My 2018 will hold when stopped on an upward slope but NOT when the slope is downward. This is ridiculous. I.e. Our current and past Mercedes' had a similar "Hold" function that kept the vehicles stationary until the accelerators were depressed, regardless of the direction of the slope. It seems this dual function should be nothing more than a software adjustment buy my requests to Jaguar regarding this have fallen on deaf ears. Typical Jag Customer Satisfaction!
 

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It holds on an incline when in D, and on a decline when in R.

It makes sense to me to not hold then gravity pulls in the same direction as the vehicle transmission. It's a safety thing.
 

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In my experience, the car will hold on an incline, but only when it first stopped completely. It will show "Ready" then. Easiest is briefly tapping the brakes when you're kind off stopped.
 

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The issue I have is although when the "Ready" light is illuminated the vehicle WILL hold on an incline but will NOT hold when the vehicle is on a decline. I.e. Going uphill it WILL hold; going downhill it will NOT. Many (most?) other vehicles WILL hold on both an incline and a decline, which I feel is the way I-Pace's should function.
 

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The issue I have is although when the "Ready" light is illuminated the vehicle WILL hold on an incline but will NOT hold when the vehicle is on a decline. I.e. Going uphill it WILL hold; going downhill it will NOT. Many (most?) other vehicles WILL hold on both an incline and a decline, which I feel is the way I-Pace's should function.
Yeah, there has been a lot of comment on this ever since the IPace release. It WILL hold both ways. Unfortunately, not like most other cars. It will hold from rolling back, but not forward, IF the car is in drive. It will hold from rolling forward, but not back. if the car is in reverse. Someone evidently thought this was a good idea. After all, no one ever stops while facing downhill going forward... ;)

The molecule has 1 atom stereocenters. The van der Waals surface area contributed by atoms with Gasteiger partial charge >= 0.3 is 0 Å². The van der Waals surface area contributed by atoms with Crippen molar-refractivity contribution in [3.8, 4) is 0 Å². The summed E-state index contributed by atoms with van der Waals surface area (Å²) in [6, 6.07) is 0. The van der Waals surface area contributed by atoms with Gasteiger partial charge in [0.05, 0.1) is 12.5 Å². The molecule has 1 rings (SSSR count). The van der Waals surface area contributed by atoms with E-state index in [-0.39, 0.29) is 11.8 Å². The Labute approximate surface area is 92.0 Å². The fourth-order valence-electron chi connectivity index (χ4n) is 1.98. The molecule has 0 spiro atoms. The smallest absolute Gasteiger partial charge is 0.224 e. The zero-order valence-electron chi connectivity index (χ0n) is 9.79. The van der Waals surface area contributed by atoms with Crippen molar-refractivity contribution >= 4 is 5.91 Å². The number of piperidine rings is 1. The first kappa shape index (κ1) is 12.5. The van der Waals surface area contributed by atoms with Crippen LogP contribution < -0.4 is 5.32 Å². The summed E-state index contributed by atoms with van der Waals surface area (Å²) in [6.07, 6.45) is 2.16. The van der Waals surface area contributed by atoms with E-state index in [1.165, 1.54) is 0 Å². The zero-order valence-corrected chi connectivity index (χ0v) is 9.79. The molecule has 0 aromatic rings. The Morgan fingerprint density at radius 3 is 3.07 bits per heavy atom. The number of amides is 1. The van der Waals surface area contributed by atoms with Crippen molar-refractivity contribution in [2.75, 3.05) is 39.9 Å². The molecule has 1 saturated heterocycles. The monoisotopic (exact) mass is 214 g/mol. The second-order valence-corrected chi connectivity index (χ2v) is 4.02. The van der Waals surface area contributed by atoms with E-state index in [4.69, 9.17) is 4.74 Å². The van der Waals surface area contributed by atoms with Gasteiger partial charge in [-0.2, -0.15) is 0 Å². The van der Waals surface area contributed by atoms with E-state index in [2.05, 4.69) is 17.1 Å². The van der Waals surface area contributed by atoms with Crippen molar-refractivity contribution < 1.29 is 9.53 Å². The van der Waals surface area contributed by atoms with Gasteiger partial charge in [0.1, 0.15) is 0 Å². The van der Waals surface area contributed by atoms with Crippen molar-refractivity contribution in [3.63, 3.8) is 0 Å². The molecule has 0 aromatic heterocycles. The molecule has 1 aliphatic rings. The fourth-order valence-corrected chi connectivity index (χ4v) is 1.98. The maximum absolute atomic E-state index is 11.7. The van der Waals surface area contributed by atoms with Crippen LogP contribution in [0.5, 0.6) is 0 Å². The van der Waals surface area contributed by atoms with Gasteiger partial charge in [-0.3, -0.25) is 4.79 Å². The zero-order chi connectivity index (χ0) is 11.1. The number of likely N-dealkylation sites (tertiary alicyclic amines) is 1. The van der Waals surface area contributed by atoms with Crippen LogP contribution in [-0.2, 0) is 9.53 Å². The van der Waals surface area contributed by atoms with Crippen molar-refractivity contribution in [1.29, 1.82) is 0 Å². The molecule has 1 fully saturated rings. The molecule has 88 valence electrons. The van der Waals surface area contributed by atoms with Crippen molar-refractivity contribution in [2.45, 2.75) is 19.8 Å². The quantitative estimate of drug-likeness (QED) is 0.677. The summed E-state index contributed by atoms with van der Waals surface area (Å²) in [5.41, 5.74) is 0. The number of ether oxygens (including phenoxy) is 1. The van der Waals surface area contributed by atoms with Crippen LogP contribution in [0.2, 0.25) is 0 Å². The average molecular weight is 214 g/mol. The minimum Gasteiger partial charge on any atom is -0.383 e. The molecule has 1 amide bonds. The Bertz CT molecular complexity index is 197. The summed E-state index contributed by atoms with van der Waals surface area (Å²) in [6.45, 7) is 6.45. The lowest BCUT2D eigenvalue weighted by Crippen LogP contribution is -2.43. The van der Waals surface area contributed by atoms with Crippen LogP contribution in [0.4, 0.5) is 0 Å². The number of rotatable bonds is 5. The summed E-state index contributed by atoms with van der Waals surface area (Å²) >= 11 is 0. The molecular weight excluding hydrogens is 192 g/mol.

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Yeah, there has been a lot of comment on this ever since the IPace release. It WILL hold both ways. Unfortunately, not like most other cars. It will hold from rolling back, but not forward, IF the car is in drive. It will hold from rolling forward, but not back. if the car is in reverse. Someone evidently thought this was a good idea. After all, no one ever stops while facing downhill going forward... ;)
Maybe the Greater Dallas streets are unique because we have lots of traffic lights and stop signs that are located facing downward slopes. And it's a true convenience to be able to depress the brake peddle once and be held in place until the light changes or leading traffic moves. I'm spoiled that our current and past Mercedes have, and had, that feature.
 

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Maybe the way to think about it is that the i-Pace just does not have a brake auto-hold feature at all.

In other cars (I know Volvos and Audis work this way from personal experience) there is a switch (labeled (A) near the parking brake switch) to turn auto brake hold on and off. When it's on, it behaves as Josephus and others would want: the car is held while stopped regardless of its orientation with respect to gravity. When it's off though, a separate "hill start assist" feature remains active. In that situation those cars behave like the i-Pace and only hold their brakes against an incline, but will not do so on level ground or a decline.

The i-Pace has permanently enabled hill start assist, but does not have a brake auto hold feature.